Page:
I recently came accross this essay about procrastination. I found it quite interresting in general, and in particular it helped me articulate the main issue with my professional situation: I lack much needed time to procrastinate.
I think I view procrastination a little differently from the author of the essay, but in essence, I am in full agreement with his perspective. I believe the key phrase in that essay is the claim that "real work needs two things (...): big chunks of time, and the right mood."
Where I differ from the author is in the belief that, to reach the right mood, you need "bad" procrastination, i.e. what he calls type-A and type-B procrastination: periods of time do "do nothing", aka clean your house or office space, watch TV, goof off on the web, read papers that are only remotely related to your research topic... After a while of "doing nothing", the urge to get some actual work done does build up, but you're not quite ready to commit to the hard tasks yet, so that's the perfect time to "do something less important", such as reply to email, document recent work, admin stuff... And finally, the "right mood" is there, hard work can begin! That's when you need to be able to sit at your desk for hours without being interrupted by meetings, errands, domestic chores. At least, that's how I operate - well, how I used to operate... Because over the past few years, I have not been able to go through all the motions in the game plan. I simply do not have the time. I've been able to either "do nothing" and then "do something less important", or go straight into the "do something less important phase", but I never really make it to the last phase. Or if I do, I have to drop everything after five minutes to rush home. My errands and domestic chores are no longer of the kind that I can throw to the wind and just postpone indefinitely or even for a day. When it's time to pick-up my son from daycare, I can't just decide to let the teachers drop him off at the local police station until I'm ready to take custody of him. When it's time to go shopping, I can't decide that my son can do without proper food or diapers for a few days. I suppose I could decide that I will sleep another day, but that's treacherous when the little one will wake you up at 6 a.m. no matter what.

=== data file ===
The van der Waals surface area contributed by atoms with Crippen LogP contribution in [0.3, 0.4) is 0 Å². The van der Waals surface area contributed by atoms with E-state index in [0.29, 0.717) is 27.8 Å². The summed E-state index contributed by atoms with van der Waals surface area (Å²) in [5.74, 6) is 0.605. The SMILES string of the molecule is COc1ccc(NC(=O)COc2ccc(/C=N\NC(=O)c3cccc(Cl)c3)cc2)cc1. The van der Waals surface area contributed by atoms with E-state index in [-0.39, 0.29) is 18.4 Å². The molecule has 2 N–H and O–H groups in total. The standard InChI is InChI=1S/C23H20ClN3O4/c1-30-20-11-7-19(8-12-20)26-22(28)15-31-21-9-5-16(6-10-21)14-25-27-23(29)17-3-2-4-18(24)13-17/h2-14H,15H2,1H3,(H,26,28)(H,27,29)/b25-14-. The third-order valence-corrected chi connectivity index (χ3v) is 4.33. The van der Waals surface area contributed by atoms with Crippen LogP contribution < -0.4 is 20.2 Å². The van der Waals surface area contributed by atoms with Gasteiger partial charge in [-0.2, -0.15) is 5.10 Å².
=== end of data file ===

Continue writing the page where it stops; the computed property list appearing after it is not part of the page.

I realize it's a common predicament, but to this day, I have not found the right strategy to make adequate time for procrastination.